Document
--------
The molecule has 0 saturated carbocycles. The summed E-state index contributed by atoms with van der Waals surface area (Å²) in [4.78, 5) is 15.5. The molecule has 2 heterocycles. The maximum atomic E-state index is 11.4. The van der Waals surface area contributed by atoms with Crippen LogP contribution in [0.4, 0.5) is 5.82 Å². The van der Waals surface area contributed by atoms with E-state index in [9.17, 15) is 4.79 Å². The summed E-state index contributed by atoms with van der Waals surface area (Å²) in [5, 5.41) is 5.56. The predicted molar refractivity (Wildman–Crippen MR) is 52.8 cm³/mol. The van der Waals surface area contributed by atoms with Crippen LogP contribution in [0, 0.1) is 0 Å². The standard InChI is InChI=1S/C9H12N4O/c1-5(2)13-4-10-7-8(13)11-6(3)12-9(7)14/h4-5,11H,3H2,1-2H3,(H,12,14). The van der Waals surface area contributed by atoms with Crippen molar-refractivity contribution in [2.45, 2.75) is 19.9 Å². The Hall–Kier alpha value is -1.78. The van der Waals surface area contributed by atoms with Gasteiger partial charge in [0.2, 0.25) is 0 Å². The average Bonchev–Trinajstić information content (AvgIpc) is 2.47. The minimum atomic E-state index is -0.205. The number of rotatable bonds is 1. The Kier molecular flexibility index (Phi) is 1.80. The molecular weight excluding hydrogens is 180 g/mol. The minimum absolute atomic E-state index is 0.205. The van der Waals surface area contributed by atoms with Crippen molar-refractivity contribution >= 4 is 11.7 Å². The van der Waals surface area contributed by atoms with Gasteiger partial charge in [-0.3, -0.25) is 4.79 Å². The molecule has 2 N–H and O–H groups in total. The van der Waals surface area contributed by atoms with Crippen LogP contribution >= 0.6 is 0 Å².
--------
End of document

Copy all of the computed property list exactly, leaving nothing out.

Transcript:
The molecule has 0 saturated carbocycles. The summed E-state index contributed by atoms with van der Waals surface area (Å²) in [4.78, 5) is 15.5. The molecule has 2 heterocycles. The maximum atomic E-state index is 11.4. The van der Waals surface area contributed by atoms with Crippen LogP contribution in [0.4, 0.5) is 5.82 Å². The van der Waals surface area contributed by atoms with E-state index in [9.17, 15) is 4.79 Å². The summed E-state index contributed by atoms with van der Waals surface area (Å²) in [5, 5.41) is 5.56. The predicted molar refractivity (Wildman–Crippen MR) is 52.8 cm³/mol. The van der Waals surface area contributed by atoms with Crippen LogP contribution in [0, 0.1) is 0 Å². The standard InChI is InChI=1S/C9H12N4O/c1-5(2)13-4-10-7-8(13)11-6(3)12-9(7)14/h4-5,11H,3H2,1-2H3,(H,12,14). The van der Waals surface area contributed by atoms with Crippen molar-refractivity contribution in [2.45, 2.75) is 19.9 Å². The Hall–Kier alpha value is -1.78. The van der Waals surface area contributed by atoms with Gasteiger partial charge in [0.2, 0.25) is 0 Å². The average Bonchev–Trinajstić information content (AvgIpc) is 2.47. The minimum atomic E-state index is -0.205. The number of rotatable bonds is 1. The Kier molecular flexibility index (Phi) is 1.80. The molecular weight excluding hydrogens is 180 g/mol. The minimum absolute atomic E-state index is 0.205. The van der Waals surface area contributed by atoms with Crippen molar-refractivity contribution >= 4 is 11.7 Å². The van der Waals surface area contributed by atoms with Gasteiger partial charge in [-0.3, -0.25) is 4.79 Å². The molecule has 2 N–H and O–H groups in total. The van der Waals surface area contributed by atoms with Crippen LogP contribution >= 0.6 is 0 Å².